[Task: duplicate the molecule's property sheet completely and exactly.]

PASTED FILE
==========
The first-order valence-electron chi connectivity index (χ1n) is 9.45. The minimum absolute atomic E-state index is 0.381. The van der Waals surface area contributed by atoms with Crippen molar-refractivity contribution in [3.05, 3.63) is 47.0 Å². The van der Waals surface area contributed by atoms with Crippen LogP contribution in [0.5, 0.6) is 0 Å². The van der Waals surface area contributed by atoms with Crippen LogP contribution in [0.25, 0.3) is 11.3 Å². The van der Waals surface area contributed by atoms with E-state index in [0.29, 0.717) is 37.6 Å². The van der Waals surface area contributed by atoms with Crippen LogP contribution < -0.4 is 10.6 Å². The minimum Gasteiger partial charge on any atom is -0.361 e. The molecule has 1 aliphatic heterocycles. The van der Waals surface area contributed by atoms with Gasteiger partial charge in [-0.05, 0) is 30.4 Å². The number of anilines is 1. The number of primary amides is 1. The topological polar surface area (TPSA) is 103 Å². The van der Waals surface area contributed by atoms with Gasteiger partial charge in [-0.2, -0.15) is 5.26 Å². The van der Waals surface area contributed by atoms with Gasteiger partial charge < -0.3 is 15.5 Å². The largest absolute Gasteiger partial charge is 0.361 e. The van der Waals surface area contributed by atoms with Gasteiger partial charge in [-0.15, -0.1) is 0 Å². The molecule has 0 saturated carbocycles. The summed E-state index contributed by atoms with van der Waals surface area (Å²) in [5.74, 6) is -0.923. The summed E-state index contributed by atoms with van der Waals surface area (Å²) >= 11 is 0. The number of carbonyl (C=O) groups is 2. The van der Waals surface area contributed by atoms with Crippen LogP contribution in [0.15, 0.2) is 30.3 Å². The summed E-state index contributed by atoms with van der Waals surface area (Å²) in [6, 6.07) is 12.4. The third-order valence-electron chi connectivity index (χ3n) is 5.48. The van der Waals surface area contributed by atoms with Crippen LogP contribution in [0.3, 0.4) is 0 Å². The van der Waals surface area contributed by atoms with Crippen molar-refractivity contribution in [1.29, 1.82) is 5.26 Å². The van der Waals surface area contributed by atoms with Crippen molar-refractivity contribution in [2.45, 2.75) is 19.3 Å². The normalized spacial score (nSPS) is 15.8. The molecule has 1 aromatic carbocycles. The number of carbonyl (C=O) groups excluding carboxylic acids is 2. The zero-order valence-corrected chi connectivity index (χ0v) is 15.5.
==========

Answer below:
The first-order valence-electron chi connectivity index (χ1n) is 9.45. The minimum absolute atomic E-state index is 0.381. The van der Waals surface area contributed by atoms with Crippen molar-refractivity contribution in [3.05, 3.63) is 47.0 Å². The van der Waals surface area contributed by atoms with Crippen LogP contribution in [0.5, 0.6) is 0 Å². The van der Waals surface area contributed by atoms with Crippen LogP contribution in [0.25, 0.3) is 11.3 Å². The van der Waals surface area contributed by atoms with E-state index in [0.29, 0.717) is 37.6 Å². The van der Waals surface area contributed by atoms with Crippen LogP contribution < -0.4 is 10.6 Å². The minimum Gasteiger partial charge on any atom is -0.361 e. The molecule has 1 aliphatic heterocycles. The van der Waals surface area contributed by atoms with Gasteiger partial charge in [-0.05, 0) is 30.4 Å². The number of anilines is 1. The number of primary amides is 1. The topological polar surface area (TPSA) is 103 Å². The van der Waals surface area contributed by atoms with Gasteiger partial charge in [-0.2, -0.15) is 5.26 Å². The van der Waals surface area contributed by atoms with Gasteiger partial charge < -0.3 is 15.5 Å². The largest absolute Gasteiger partial charge is 0.361 e. The van der Waals surface area contributed by atoms with Gasteiger partial charge in [-0.15, -0.1) is 0 Å². The molecule has 0 saturated carbocycles. The summed E-state index contributed by atoms with van der Waals surface area (Å²) in [5.74, 6) is -0.923. The summed E-state index contributed by atoms with van der Waals surface area (Å²) >= 11 is 0. The number of carbonyl (C=O) groups is 2. The van der Waals surface area contributed by atoms with Crippen LogP contribution in [0.15, 0.2) is 30.3 Å². The summed E-state index contributed by atoms with van der Waals surface area (Å²) in [6, 6.07) is 12.4. The third-order valence-electron chi connectivity index (χ3n) is 5.48. The van der Waals surface area contributed by atoms with Crippen LogP contribution in [0.3, 0.4) is 0 Å². The van der Waals surface area contributed by atoms with Crippen molar-refractivity contribution in [1.29, 1.82) is 5.26 Å². The van der Waals surface area contributed by atoms with Crippen molar-refractivity contribution in [2.45, 2.75) is 19.3 Å². The normalized spacial score (nSPS) is 15.8. The molecule has 1 aromatic carbocycles. The number of carbonyl (C=O) groups excluding carboxylic acids is 2. The zero-order valence-corrected chi connectivity index (χ0v) is 15.5.